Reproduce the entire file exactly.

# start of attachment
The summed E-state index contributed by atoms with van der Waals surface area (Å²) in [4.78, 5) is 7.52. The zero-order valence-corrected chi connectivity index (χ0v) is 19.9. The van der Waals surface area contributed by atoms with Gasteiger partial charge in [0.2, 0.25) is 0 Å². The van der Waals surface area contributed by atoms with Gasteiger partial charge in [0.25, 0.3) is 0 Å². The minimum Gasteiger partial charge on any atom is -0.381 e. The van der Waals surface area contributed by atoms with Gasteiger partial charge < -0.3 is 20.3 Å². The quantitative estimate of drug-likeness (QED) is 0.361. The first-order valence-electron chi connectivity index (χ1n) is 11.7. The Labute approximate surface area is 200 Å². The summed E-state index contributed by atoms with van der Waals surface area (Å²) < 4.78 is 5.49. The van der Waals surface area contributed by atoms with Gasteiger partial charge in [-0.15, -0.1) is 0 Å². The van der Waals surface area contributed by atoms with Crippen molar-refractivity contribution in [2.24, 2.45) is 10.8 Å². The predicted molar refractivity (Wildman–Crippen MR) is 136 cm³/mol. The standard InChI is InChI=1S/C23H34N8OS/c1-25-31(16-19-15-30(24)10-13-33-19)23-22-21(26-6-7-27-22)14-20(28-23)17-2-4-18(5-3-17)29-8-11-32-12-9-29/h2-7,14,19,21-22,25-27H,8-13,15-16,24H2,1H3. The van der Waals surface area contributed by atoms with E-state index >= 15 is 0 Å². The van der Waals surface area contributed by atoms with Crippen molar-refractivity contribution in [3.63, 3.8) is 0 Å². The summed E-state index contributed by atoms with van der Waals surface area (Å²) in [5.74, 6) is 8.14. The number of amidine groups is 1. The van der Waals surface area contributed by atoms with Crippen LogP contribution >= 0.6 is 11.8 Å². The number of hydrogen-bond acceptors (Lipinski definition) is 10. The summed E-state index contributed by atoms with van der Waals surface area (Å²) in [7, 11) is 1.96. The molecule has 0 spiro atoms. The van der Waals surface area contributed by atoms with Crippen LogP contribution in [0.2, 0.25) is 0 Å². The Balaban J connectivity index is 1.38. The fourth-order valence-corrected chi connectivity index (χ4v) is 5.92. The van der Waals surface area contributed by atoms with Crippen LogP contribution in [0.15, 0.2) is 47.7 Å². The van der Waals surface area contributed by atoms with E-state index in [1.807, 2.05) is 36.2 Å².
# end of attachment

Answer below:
The summed E-state index contributed by atoms with van der Waals surface area (Å²) in [4.78, 5) is 7.52. The zero-order valence-corrected chi connectivity index (χ0v) is 19.9. The van der Waals surface area contributed by atoms with Gasteiger partial charge in [0.2, 0.25) is 0 Å². The van der Waals surface area contributed by atoms with Gasteiger partial charge in [0.25, 0.3) is 0 Å². The minimum Gasteiger partial charge on any atom is -0.381 e. The van der Waals surface area contributed by atoms with Gasteiger partial charge < -0.3 is 20.3 Å². The quantitative estimate of drug-likeness (QED) is 0.361. The first-order valence-electron chi connectivity index (χ1n) is 11.7. The Labute approximate surface area is 200 Å². The summed E-state index contributed by atoms with van der Waals surface area (Å²) < 4.78 is 5.49. The van der Waals surface area contributed by atoms with Gasteiger partial charge in [-0.15, -0.1) is 0 Å². The van der Waals surface area contributed by atoms with Crippen molar-refractivity contribution in [2.24, 2.45) is 10.8 Å². The predicted molar refractivity (Wildman–Crippen MR) is 136 cm³/mol. The standard InChI is InChI=1S/C23H34N8OS/c1-25-31(16-19-15-30(24)10-13-33-19)23-22-21(26-6-7-27-22)14-20(28-23)17-2-4-18(5-3-17)29-8-11-32-12-9-29/h2-7,14,19,21-22,25-27H,8-13,15-16,24H2,1H3. The van der Waals surface area contributed by atoms with E-state index >= 15 is 0 Å². The van der Waals surface area contributed by atoms with Crippen molar-refractivity contribution in [3.63, 3.8) is 0 Å². The summed E-state index contributed by atoms with van der Waals surface area (Å²) in [5.74, 6) is 8.14. The number of amidine groups is 1. The van der Waals surface area contributed by atoms with Crippen LogP contribution >= 0.6 is 11.8 Å². The number of hydrogen-bond acceptors (Lipinski definition) is 10. The summed E-state index contributed by atoms with van der Waals surface area (Å²) in [7, 11) is 1.96. The molecule has 0 spiro atoms. The van der Waals surface area contributed by atoms with Crippen LogP contribution in [0.2, 0.25) is 0 Å². The Balaban J connectivity index is 1.38. The fourth-order valence-corrected chi connectivity index (χ4v) is 5.92. The van der Waals surface area contributed by atoms with Crippen LogP contribution in [0.15, 0.2) is 47.7 Å². The van der Waals surface area contributed by atoms with E-state index in [1.807, 2.05) is 36.2 Å².